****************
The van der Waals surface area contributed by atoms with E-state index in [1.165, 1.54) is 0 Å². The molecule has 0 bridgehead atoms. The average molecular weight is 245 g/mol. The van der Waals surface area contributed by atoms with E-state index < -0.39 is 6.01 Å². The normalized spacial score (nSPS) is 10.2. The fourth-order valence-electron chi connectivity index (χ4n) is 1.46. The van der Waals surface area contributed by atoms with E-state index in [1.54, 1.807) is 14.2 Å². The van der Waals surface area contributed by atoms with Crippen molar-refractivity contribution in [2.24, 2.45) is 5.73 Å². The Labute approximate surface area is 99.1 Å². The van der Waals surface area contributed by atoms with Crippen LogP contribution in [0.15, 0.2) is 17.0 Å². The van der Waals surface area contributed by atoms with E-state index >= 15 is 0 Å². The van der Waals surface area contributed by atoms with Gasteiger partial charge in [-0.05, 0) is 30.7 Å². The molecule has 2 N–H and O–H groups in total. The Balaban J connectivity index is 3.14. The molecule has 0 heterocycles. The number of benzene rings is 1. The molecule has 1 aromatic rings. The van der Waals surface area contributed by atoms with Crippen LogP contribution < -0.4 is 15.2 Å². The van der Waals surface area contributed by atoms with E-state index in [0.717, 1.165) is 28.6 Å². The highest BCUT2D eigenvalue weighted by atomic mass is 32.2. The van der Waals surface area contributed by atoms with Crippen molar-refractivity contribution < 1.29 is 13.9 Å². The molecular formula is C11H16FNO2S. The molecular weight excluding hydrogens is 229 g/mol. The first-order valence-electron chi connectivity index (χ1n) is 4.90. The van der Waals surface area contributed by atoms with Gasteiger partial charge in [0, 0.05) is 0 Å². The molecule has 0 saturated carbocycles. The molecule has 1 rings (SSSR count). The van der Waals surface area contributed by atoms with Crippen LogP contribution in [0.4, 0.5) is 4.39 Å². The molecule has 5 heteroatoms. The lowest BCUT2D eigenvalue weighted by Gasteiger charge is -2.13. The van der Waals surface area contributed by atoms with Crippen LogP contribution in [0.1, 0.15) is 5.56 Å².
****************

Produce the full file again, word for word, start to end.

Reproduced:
The van der Waals surface area contributed by atoms with E-state index in [1.165, 1.54) is 0 Å². The molecule has 0 bridgehead atoms. The average molecular weight is 245 g/mol. The van der Waals surface area contributed by atoms with E-state index < -0.39 is 6.01 Å². The normalized spacial score (nSPS) is 10.2. The fourth-order valence-electron chi connectivity index (χ4n) is 1.46. The van der Waals surface area contributed by atoms with E-state index in [1.54, 1.807) is 14.2 Å². The van der Waals surface area contributed by atoms with Crippen molar-refractivity contribution in [2.24, 2.45) is 5.73 Å². The Labute approximate surface area is 99.1 Å². The van der Waals surface area contributed by atoms with Crippen LogP contribution in [0.15, 0.2) is 17.0 Å². The van der Waals surface area contributed by atoms with E-state index >= 15 is 0 Å². The van der Waals surface area contributed by atoms with Gasteiger partial charge in [-0.05, 0) is 30.7 Å². The molecule has 2 N–H and O–H groups in total. The Balaban J connectivity index is 3.14. The molecule has 0 heterocycles. The number of benzene rings is 1. The molecule has 1 aromatic rings. The van der Waals surface area contributed by atoms with Crippen LogP contribution < -0.4 is 15.2 Å². The van der Waals surface area contributed by atoms with E-state index in [0.717, 1.165) is 28.6 Å². The highest BCUT2D eigenvalue weighted by atomic mass is 32.2. The van der Waals surface area contributed by atoms with Crippen molar-refractivity contribution < 1.29 is 13.9 Å². The molecular formula is C11H16FNO2S. The molecular weight excluding hydrogens is 229 g/mol. The first-order valence-electron chi connectivity index (χ1n) is 4.90. The van der Waals surface area contributed by atoms with Gasteiger partial charge in [0, 0.05) is 0 Å². The molecule has 0 saturated carbocycles. The molecule has 1 rings (SSSR count). The van der Waals surface area contributed by atoms with Crippen LogP contribution in [0.4, 0.5) is 4.39 Å². The molecule has 5 heteroatoms. The lowest BCUT2D eigenvalue weighted by Gasteiger charge is -2.13. The van der Waals surface area contributed by atoms with Crippen LogP contribution in [0.1, 0.15) is 5.56 Å².